Now the last question I'll answer because I hear this a lot too. They're like, okay Amber, I did it. I did a cut, I reversed, I maintained and I'm going back into another cut. Um, how the heck do I set my macros? So I talked about this a couple episodes ago, I think in the rant episode. Um, I think that was 74 where once you've set your macros, once, you don't ever need to reset them. You just need to adjust them based off of your results based off your body. Okay? So during that reverse time, hopefully you got your calories up as much as possible. You figured out where your maintenances, where your maintenance level is. Now when you're going back into a cut, I encourage you to just take whatever your maintenance level is and cut from there. So if you're a maintenance level, you like reverse up and your maintenance level is, you know, 2200, you're taking that as your maintenance calories and cutting from there. You can do it where you cut, you know, 15 to 20% of those calories. You can just take a straight, you know, three or 400 calories off. It's not really a right way to do it, but just understand that you don't need to go back to a calculator. You don't need to go back to setting your macros. You just need to take wherever you finish for your maintenance and be able to create a deficit from there. And the beautiful thing about that is, and if you've done a reverse diet right, and you've done maintenance, right a lot of times, you know, when you first calculated your macros and use my setting macros guide, which www.bicepsafterbabies.com/set my macros, that's a free guide I have about how to set your macros. Maybe when you set your macros, you calculated your total daily energy expenditure as like, I don't know, 1800. Actually I have a client who just was telling me about this. She said she calculated her TDEE at 1800 she went through a cut. She then reversed, she's been maintaining and she was able to get, she's now maintaining on 2100 calories. So a full 300 calories higher than quote unquote like the calculator said that she should be able to maintain on. So that's awesome. So if, if she went back and like put her numbers back into a calculator, um, it's like that's not, that's an estimate. It's not going to be as accurate as just taking the data that your body's giving you. Where I made maintaining on 2100 calories. That's my maintenance. It doesn't matter what the calculator says, my maintenance is, that's my actual maintenance and now I'm just going to create that deficit from there. Um, and so if that's you and you're going back into a cut, um, awesome. Calculate that cut and that deficit from whatever you finished your maintenance calories, your maintenance macros at.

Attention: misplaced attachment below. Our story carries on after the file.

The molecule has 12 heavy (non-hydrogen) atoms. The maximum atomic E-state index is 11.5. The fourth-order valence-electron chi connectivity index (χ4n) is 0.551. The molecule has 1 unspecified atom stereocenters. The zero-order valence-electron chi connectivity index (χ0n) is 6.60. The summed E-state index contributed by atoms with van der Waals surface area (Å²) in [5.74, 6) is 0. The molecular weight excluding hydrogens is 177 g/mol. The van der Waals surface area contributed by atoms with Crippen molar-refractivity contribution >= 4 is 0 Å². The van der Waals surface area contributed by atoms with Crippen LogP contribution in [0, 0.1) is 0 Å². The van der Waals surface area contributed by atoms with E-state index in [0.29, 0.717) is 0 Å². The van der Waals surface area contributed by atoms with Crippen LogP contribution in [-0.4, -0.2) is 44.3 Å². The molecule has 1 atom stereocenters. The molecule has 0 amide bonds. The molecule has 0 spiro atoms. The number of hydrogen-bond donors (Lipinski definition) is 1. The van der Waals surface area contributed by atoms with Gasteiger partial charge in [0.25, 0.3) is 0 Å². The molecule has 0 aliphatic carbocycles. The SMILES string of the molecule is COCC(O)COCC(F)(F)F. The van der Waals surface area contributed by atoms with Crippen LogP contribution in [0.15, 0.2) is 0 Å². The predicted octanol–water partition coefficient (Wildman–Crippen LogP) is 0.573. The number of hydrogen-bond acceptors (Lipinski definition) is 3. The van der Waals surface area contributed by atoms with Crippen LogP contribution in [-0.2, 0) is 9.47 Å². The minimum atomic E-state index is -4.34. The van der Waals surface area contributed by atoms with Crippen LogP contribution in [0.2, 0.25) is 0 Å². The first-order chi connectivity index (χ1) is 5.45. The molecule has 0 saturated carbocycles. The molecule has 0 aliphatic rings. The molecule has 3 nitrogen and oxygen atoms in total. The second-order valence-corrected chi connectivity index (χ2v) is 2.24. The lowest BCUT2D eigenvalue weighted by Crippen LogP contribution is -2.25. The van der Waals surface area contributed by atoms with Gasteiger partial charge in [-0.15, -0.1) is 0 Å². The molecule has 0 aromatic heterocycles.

It's a Cycle (23:43)